Last year, I discovered one company developing and selling 360 degrees video recording solutions, and you could then watch the videos using a VR Kit like vrAse, Google Cardboard, or Oculus Rift. It was all cool, but involved a camera mount for 6 GoPro cameras with a total cost well over $2,000. This year, GoPro also unveiled their own camera array for 16 GoPro cameras, again very cool, but even less affordable to the masses. But thanks to two CES 2015 videos recently uploaded to ARMdevices.net, I found out about two interesting sub $500 cameras that can record 360 degrees videos at 1080p, which can then be optionally uploaded to YouTube 360˚, and watched with a VR Kit, using a tablet, or on a touchscreen enabled video sphere.
The cool looking 360 degrees camera comes with 3 lenses, a Nike+ Fuelband like display, WiFi or Ethernet connectivity (depending on model), a micro USB port, a miro SD card, and a battery. It can record 360×300 degrees videos. There’s also a light bulb mount if you want to use to monitor a room 24/7.
Some of the features and specifications for this camera:
- FPGA based design
- GPS antenna for image geotagging
- 3x 185˚ fisheye 360˚x300˚ field of view
- 3x microphones for surround sound
- WiFi for video streaming and remote control app
- MicroUSB for storage and battery charging
- Gyroscope for image stabilization
- Control button and curved LED screen
- Rechargeable Lithium battery (good for one hour)
- MicroSD card up to 64GB
It’s recording with H.264 video codec, and can also take pictures with features like time-lapse, timer and HDR. You can find some more info by watching Charbax’s video (12 minutes).
The project actually launched on Kickstarter in May 2014, and was quite popular as nearly 4000 backers raised about 1.4 million dollars to fund development and mass production. Delivery was scheduled for November 2014, but so far the camera as not shipped to backers, and also progress are been made, people are venting their frustration in comments, especially as video quality was not quite as expected in the last update in July. You can check a recent videos sample on YouTube, or download 360Cam Android app for more demos.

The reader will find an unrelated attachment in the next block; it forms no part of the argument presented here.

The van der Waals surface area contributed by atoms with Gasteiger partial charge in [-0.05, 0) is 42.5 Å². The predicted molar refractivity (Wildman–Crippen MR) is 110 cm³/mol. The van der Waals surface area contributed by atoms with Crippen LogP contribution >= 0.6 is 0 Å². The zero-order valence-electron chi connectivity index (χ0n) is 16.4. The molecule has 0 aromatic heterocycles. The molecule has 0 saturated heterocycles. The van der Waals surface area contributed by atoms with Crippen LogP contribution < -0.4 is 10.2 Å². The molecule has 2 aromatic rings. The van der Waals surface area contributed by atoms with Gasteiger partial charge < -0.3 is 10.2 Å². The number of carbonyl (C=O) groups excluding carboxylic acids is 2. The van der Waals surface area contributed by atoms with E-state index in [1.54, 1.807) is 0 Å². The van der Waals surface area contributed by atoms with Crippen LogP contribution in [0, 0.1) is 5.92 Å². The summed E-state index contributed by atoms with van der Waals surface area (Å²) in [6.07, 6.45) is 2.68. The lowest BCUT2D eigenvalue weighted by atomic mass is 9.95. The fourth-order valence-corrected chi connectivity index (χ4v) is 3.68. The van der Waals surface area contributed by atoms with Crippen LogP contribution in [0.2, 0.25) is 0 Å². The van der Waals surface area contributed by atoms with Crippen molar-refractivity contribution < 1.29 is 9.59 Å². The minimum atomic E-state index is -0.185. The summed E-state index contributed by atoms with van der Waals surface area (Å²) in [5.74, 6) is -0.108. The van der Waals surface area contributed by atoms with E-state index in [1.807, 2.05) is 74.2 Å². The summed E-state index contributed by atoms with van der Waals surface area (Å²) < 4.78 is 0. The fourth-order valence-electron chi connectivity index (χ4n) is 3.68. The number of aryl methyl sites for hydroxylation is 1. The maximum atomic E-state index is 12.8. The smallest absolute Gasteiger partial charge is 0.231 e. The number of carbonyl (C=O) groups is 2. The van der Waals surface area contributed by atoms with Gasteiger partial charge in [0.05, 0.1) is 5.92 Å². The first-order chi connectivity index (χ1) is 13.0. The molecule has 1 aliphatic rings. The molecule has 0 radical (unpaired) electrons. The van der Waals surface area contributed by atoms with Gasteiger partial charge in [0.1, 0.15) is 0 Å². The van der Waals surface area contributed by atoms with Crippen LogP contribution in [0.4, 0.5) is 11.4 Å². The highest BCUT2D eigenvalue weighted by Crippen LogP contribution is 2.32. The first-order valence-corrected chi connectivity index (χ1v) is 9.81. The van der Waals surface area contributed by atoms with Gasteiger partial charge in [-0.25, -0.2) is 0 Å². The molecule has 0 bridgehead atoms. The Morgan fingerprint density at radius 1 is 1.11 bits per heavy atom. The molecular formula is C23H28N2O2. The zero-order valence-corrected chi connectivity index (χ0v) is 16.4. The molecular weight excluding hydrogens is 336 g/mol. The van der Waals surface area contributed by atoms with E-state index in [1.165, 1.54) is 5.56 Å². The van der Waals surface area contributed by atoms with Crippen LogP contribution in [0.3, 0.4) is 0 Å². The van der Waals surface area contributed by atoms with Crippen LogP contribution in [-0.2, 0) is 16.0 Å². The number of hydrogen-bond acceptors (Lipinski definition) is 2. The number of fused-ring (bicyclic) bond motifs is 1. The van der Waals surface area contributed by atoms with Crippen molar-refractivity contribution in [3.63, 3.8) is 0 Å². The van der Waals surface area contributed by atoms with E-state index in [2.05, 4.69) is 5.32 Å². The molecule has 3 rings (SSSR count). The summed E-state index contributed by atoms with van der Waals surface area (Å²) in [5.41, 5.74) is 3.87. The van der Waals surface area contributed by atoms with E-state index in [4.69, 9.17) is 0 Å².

The second camera is made by IC Realtime, a company that makes CCTV camera for businesses, and is now working on various consumer 360 degrees camera such as ALLie Home pictured above. It features two lenses only, but can still manage to record 360˚x360˚ videos without blind spots according to the company.
I could not find much in terms of specifications, but we do know the cameras are based on Qualcomm Snapdragon 800 series.
[Update:I’ve been informed product details are available on icrealtech.com website (no direct link available, click on products and ALLie Home:
ALLie Home Specifications:
- Field of View 360×360 degree – No Blind Spots
- Optical Configuration 2 x Fish Eye lens; Back-to-back
- Lens All Glass, FOV=188deg, F#=2.8
- Image Sensor
- Resolution/max fps 2048×[email protected] per senor (8MP)
- Image Signal Processing Auto White Balance, Auto Gain, Noise Reduction
- Platform Qualcomm Snapdragon 800
- Video Compression H264
- IR Illumination 10 x IR LEDs internal
- Microphone Built in
- Audio Compression 16-64Kbps
- WiFI 802.11ac
- Bluetooth BLE
- Cloud ALLieCAM.COM
- Internal Memory 4.7GB
- Power Supply 9VDC
- Power Consumption ~6W
What you get in the Box:
- 9V AC / DC Power Adaptor
- USB 2.0 cable with 1m length
- Mounting hardware
- Instruction manual
- Warranty & Safety and FCC / IC to combine into quick start guide
You’ll see several models on Charbax’ video, as well as some demos with recorded videos (racing car, drone…) as well as live cameras shown on a tablet, all of which look quite good to me.
The company representative at CES 2015 said the consumer version should go for $399, and the professional version for more than $1,000, although the price was not fixed yet, but ALLie Home camera is up for pre-order for $499 including ground shipping in the US ($50 to overseas), with shipping scheduled for October 2015. The company also own IC720.com website, but there’s not much more information right now.
Jean-Luc started CNX Software in 2010 as a part-time endeavor, before quitting his job as a software engineering manager, and starting to write daily news, and reviews full time later in 2011.